plus, the kids deserve it.
The AZL team with the best record over the course of the full 2016 AZL season and the only AZL team to play .600 ball (the AZL Dodgers) did not qualify for the AZL playoffs, and the AZL East Division team with the best record over the course of the full season (the AZL Athletics) did not qualify for the AZL playoffs, either.
That's because of the ridiculous "split season" schedule most of the minor leagues now play, a stupid system that rewards mediocrity at the expense of the worthy.
Despite good movement on his fastball, I think location kept him from getting Ks. Left some pitches up and away that got hammered up and away. Then of course Travis Wood gave up the 2-run double in the 7th, but both runs counted against Arrieta.
"i'm gonna make you my main squeeze one day, bro. save the date."
This level of discourse is #charming.
I would be having this discussion with anyone who (a) blathered on ad nauseum about the topic. (See, "Olt, Mike, not given an opportunity") or (b) responded directly to what I posted (which you did).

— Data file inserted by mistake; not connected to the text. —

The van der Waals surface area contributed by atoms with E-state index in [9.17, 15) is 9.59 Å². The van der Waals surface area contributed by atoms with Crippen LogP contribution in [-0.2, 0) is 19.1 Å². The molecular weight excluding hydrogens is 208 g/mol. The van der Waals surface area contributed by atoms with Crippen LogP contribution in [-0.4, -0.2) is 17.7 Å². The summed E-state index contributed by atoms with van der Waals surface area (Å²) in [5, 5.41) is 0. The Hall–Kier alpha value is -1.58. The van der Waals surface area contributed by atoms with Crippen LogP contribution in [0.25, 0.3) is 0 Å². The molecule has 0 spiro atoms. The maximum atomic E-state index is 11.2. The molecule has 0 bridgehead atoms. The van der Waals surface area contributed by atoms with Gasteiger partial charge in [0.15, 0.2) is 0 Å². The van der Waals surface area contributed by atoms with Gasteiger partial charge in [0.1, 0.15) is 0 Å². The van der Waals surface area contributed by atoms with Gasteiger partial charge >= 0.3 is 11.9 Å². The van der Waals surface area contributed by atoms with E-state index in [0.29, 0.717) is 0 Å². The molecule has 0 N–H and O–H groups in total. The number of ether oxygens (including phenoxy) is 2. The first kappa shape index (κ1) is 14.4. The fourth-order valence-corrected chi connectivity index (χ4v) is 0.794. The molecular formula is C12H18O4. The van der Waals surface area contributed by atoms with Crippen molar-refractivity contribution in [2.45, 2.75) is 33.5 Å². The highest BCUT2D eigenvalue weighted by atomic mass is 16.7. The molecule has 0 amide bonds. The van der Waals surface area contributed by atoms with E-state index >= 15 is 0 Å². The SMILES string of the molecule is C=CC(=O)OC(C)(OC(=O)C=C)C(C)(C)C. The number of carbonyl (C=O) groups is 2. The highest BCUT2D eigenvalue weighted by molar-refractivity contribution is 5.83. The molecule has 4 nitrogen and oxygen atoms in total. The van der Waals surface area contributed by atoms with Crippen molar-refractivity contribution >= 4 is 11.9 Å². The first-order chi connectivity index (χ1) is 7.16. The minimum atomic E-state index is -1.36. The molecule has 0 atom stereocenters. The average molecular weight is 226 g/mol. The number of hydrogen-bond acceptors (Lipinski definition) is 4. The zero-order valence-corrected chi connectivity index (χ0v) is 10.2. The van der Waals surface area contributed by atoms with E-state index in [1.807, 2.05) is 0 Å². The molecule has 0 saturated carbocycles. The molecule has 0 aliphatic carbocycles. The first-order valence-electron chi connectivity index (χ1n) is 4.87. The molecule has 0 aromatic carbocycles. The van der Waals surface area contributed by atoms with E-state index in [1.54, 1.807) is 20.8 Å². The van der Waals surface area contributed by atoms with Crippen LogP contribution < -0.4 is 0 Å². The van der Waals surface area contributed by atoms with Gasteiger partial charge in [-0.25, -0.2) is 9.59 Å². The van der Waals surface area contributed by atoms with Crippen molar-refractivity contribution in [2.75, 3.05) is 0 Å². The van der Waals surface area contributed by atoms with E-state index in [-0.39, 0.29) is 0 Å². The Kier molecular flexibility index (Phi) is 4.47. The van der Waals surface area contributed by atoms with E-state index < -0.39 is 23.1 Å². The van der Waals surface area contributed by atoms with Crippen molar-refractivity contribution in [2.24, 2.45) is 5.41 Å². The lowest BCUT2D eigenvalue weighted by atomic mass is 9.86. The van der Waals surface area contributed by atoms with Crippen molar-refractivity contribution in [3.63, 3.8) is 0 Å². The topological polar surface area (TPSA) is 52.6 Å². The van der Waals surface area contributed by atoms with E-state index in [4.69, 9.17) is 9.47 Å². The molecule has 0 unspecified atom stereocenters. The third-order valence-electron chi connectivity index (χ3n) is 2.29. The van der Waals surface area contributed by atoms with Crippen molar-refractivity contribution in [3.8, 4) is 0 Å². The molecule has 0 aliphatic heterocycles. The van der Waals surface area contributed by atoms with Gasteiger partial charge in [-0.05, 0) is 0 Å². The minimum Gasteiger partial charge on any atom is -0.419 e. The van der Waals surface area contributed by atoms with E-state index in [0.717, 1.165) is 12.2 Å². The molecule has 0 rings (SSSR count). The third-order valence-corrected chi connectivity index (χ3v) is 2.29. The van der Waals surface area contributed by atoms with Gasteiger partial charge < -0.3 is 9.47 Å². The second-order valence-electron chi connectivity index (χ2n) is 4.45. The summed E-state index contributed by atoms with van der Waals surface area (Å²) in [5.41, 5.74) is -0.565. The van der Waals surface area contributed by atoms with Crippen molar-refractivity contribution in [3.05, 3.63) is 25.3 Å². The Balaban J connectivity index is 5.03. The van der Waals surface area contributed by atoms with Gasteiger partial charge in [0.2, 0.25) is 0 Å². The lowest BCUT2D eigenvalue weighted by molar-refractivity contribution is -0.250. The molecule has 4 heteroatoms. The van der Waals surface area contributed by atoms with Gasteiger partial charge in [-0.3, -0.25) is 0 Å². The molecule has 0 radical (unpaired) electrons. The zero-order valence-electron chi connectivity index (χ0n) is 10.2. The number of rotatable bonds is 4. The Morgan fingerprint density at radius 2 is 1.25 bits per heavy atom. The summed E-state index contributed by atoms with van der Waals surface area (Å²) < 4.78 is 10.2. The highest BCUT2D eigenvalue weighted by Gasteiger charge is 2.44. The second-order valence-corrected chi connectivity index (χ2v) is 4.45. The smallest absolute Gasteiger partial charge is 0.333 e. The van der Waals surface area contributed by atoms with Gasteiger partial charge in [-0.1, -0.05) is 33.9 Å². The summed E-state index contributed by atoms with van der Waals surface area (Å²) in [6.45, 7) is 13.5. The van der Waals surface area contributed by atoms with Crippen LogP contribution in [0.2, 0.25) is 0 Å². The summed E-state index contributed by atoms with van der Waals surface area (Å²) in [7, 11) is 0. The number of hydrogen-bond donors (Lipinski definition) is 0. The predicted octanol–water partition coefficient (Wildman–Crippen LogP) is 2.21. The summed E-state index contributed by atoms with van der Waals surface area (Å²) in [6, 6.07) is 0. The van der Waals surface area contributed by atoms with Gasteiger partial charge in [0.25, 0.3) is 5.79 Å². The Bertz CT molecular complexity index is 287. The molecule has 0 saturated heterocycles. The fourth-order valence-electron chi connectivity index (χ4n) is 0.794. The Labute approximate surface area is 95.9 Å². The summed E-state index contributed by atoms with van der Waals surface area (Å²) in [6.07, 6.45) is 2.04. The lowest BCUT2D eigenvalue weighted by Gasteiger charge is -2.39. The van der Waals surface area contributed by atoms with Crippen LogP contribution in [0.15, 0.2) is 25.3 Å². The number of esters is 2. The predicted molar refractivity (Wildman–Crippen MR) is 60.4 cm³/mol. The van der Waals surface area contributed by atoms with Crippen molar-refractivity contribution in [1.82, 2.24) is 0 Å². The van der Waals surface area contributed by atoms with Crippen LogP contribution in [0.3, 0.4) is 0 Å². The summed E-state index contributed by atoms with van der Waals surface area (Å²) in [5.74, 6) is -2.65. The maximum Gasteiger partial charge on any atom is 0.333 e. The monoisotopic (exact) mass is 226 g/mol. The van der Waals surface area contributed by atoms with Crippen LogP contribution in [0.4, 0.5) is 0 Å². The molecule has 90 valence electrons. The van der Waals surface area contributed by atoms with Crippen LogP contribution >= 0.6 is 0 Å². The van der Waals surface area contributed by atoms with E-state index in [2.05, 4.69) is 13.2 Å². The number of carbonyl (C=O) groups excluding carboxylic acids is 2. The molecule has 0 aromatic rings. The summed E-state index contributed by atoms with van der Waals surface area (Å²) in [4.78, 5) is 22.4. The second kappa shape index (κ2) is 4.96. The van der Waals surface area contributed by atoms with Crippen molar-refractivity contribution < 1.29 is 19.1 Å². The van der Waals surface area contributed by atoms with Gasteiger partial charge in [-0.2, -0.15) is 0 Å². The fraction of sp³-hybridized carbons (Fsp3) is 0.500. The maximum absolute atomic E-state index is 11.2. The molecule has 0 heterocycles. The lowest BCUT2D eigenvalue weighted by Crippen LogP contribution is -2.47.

Have a nice day.
what would you do without me? aside from having your posting content here cut by 75%+?
i'm gonna make you my main squeeze one day, bro. save the date.
In this instance, yes, I care more about the result of this big thing that isn't really a big thing.
Fangraphs WAR #s include baserunning and Hamilton is elite at that. He leads in SBs with the 54 and and has an 87% rate which is really good. I'm sure once he gets on base he's able to take the extra base quite often too. Both those things will up his overall WAR value.
The differences between BR and FG WAR is pretty well documented online and thus If there are discrepancies it's fairly easy to figure out why. It's fairly well accepted that BR WAR is fine as a snapshot but FG is better at predicting future value.
i have no doubt at all you quit reading at that point. you're very enamored with outcomes without caring what it takes to get there.
the fact it's exploitable, especially without someone to cover the running game for him, as well it's evolution in how people are testing possible exploits is interesting to some people...to me...i'm some people...hurrah.
some people want to check the boxscore to see who won, some want to know how it went down.
I read it as him saying it's not really that much of a concern and that the one time it really cost Lester, vs. K.C., was an anomaly.
if jeff says it, it's cool...when i say it, it's straight from the mouth of hitler.
aside from the lack of jeff touching on the insane leads runners take and lester's inability to throw if he's fielding, this is a lot of what i've said about the issue.
exploitable, needs his own personal catcher to control his shortcomings, relies on his ability to get outs along with his personal catcher keeping runners in check before things become further exploited...